Thursday, January 14, 2021 by Sean Saldaña

Austin Animal Center’s December report looks bright

The Animal Advisory Commission convened on Jan. 11 to discuss, among other things, the accomplishments of the Austin Animal Center at the end of 2020.

One recent highlight was the implementation of a new chatbot designed to field questions residents may have about the services the shelter provides.

“Since its inception, 3,800 people have used the chat function,” Chief Animal Services Officer Don Bland said, adding that “93 percent of those inquiries were resolved without someone having to speak to them on the phone.”

He went on to emphasize the recent addition of a text feature that provides information about pet services.

“If you find an animal or you lost an animal, you can text. It’s on our website and it will give you pertinent information, give you links, and it’s a lot of information that you can get really quickly without actually talking to a human,” Bland said.

Since the city entered Stage 5 of the Covid-19 risk-based guidelines in December, the organization has moved to virtual adoptions, but that hasn’t stopped them from finding homes for pets. A group of volunteers called the Chameleon Club have helped ramp up virtual adoption efforts by uploading photos, videos and biographies of pets, providing prospective owners ample information before any in-person interaction takes place.

In December alone, the shelter facilitated more than 500 adoptions of cats and dogs, and more than 100 lost animals were reunited with their guardians.

The organization plans to continue exploring additional resources to help reunite pets with their families.

In describing the center’s efforts, Bland said, “There’s a lot of resources that have little or no costs that we’re adding to our website. Anything we can do to help an animal get home, we’re trying to do.”

Animals in the center also enjoyed a happy holiday season. The report details that “volunteers ensured a very merry Christmas for the shelter pets by handing out stockings to each and every animal, hanging it on their kennel and giving out Christmas treats on Christmas Eve.”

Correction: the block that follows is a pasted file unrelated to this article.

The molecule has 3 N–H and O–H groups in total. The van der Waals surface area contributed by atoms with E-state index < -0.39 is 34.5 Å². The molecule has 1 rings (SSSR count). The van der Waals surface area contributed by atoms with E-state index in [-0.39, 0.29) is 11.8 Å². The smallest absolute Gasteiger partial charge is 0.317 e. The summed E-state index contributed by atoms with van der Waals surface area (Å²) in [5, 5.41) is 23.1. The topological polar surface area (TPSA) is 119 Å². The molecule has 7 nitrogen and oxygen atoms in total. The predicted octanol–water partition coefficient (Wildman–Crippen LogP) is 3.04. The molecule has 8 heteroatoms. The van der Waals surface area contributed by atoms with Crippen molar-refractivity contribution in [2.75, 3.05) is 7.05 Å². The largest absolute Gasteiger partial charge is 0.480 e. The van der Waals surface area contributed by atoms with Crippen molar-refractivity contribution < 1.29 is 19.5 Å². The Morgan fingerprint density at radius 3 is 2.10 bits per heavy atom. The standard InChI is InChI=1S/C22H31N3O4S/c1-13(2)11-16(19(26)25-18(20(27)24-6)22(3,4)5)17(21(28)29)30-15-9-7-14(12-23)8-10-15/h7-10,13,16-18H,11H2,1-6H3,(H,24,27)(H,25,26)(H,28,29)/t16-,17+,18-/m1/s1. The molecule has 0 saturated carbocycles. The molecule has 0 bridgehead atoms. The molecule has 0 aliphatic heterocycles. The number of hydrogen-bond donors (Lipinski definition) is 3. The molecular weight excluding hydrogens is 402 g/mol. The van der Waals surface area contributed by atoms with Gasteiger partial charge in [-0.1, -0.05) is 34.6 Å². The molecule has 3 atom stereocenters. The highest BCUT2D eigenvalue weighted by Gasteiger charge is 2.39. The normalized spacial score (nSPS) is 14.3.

At 757 intakes, the center reached a three-year low for the month of December. In 2019, there were 1,142 pets total and in 2018, there were 1,091 total pets taken in.

Another accomplishment the shelter can boast is its high live release rate, a figure that represents the percentage of animals who leave the facility alive. Last month, the center had an over 98 percent live release rate for both dogs and cats, a continuation of a trend that started back in 2011.

The Austin Animal Center also continues to see strong community support. Last month, the shelter had 81 volunteers donate more than 1,400 collective hours toward “cat kennel cleaning, socialization, dog walking, recovery, ringworm treatment, bed and toy making and fostering.”

The center had a total of 280 families foster pets through the month of December, and in total, 238 animals were adopted directly through foster care.

In closing, Bland said that things at the organization “seem to be going really well right now.”

Photo by SteelMaster Buildings made available through a Creative Commons license.

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Key Players & Topics In This Article

Animal Advisory Commission: The Animal Advisory Commission advises the Austin City Council and the Travis County Commissioners Court on Texas Health and Safety Code compliance regarding animal shelters and on animal welfare policies.

Austin Animal Shelter: This shelter is the official shelter of the city of Austin, opened in 2011. It is located in East Austin on Levander Loop.

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